MGM Resorts challenges the proceedings of Vegas shooting victims
The company denies liability in the first real test for the federal law created after the 9/11 attacks; Bob Maasiai breaks the legal battle.
MGM Resorts International on Tuesday offered to survivors of the Las Vegas mass shooting, the option of having the money that would be used to serve them in a lawsuit will be donated to a charity instead, drawing rebuke from victims’ lawyers.
The company filed lawsuits against more than 1,900 victims of the Oct. 1 mass shooting in July in an effort to avoid years of costly litigation.
MGM has been working to notify the victims under a 90-day period. The casino operator has told victims of lawyers who prefer to make charitable donations than spend the money to have people to serve the legal notices.
“The money spent on personal service of process — up to $250 per person — can be better targeted to do some affirmative good,” MGM’s attorneys wrote in the letter shared with The Associated Press.
For every person who is remotely operated, or authorize an attorney to accept legal notices, MGM will make a $500 donation to a charity in his or her name, which supports survivors or family of victims killed.
If the bid is not accepted, MGM “personally, the complaints courteously and respectfully,” said MGM spokeswoman Debra DeShong.
Letters explaining the offer was sent to the 37 lawyers of the victims.
Robert Eglet, a part of a group that most of the victims, said that the company is trying to “spin” his attempt to save money on the operation of the legal notices.
“It costs the MGM significantly more than $250, to serve them,” Eglet said. “This is just more outrageous behavior from them.”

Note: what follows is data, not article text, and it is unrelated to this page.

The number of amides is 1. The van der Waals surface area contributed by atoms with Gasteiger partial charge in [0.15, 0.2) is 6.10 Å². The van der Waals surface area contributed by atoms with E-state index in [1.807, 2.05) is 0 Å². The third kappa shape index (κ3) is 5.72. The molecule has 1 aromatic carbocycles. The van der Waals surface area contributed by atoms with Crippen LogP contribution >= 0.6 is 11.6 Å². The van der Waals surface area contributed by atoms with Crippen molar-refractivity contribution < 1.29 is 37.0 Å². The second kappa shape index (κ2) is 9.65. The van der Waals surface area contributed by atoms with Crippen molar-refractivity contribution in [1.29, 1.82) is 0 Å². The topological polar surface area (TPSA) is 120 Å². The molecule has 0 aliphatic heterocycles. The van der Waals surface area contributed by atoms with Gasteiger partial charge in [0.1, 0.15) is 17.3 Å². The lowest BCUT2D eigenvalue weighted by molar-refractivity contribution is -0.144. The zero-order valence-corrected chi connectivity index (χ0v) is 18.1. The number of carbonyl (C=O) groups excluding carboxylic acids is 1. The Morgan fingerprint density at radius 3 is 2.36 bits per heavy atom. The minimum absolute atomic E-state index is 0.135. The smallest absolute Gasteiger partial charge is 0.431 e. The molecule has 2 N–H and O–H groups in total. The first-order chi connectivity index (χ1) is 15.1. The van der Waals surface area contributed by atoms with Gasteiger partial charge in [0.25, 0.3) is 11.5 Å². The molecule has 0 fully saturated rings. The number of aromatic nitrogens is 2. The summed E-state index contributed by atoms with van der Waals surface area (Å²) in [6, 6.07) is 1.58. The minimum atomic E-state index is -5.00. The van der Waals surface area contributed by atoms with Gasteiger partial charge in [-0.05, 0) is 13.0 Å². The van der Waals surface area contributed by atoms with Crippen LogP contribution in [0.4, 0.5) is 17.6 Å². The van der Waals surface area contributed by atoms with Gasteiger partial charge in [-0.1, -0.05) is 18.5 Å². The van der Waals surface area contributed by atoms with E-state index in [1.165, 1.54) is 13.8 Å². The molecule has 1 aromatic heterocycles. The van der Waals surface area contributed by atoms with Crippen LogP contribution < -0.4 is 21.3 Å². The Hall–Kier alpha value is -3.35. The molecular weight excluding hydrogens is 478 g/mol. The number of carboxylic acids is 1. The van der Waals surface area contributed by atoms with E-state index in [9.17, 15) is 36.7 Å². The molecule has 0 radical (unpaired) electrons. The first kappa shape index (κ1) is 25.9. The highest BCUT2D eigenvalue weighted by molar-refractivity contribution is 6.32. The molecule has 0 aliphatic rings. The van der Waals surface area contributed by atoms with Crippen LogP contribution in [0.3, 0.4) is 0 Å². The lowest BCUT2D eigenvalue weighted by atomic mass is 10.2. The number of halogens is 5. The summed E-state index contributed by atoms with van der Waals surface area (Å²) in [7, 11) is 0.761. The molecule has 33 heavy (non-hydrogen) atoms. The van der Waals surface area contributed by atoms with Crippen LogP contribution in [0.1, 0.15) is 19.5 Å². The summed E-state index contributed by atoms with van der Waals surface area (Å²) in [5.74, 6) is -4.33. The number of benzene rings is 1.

The companies represent the vast majority of the victims are not authorised to accept legal notices, Eglet said, that would leave MGM with the task of serving each of the 1,977 people indicted.
When a lawsuit is filed, the defendant is served a copy of the complaint against them and they have 21 days to respond.
The suit comes nearly a year after a gunman killed 58 people injured and more than 800 of his 32nd-floor suite of the MGM-owned Mandalay Bay Resort and Casino. More than 22,000 people were at the outdoor location for a country music festival.
The company is trying a federal judge in the rule that it is not liable for survivors or families of victims killed under a law enacted after the Sept. 11 attacks.
Under the law, liability is limited when a company or group makes use of the services approved by the U.S. Department of Homeland Security. MGM argues that it is free of responsibility, because the security vendor at the festival, the federal government certified at the time of the attack.
The Associated Press contributed to this report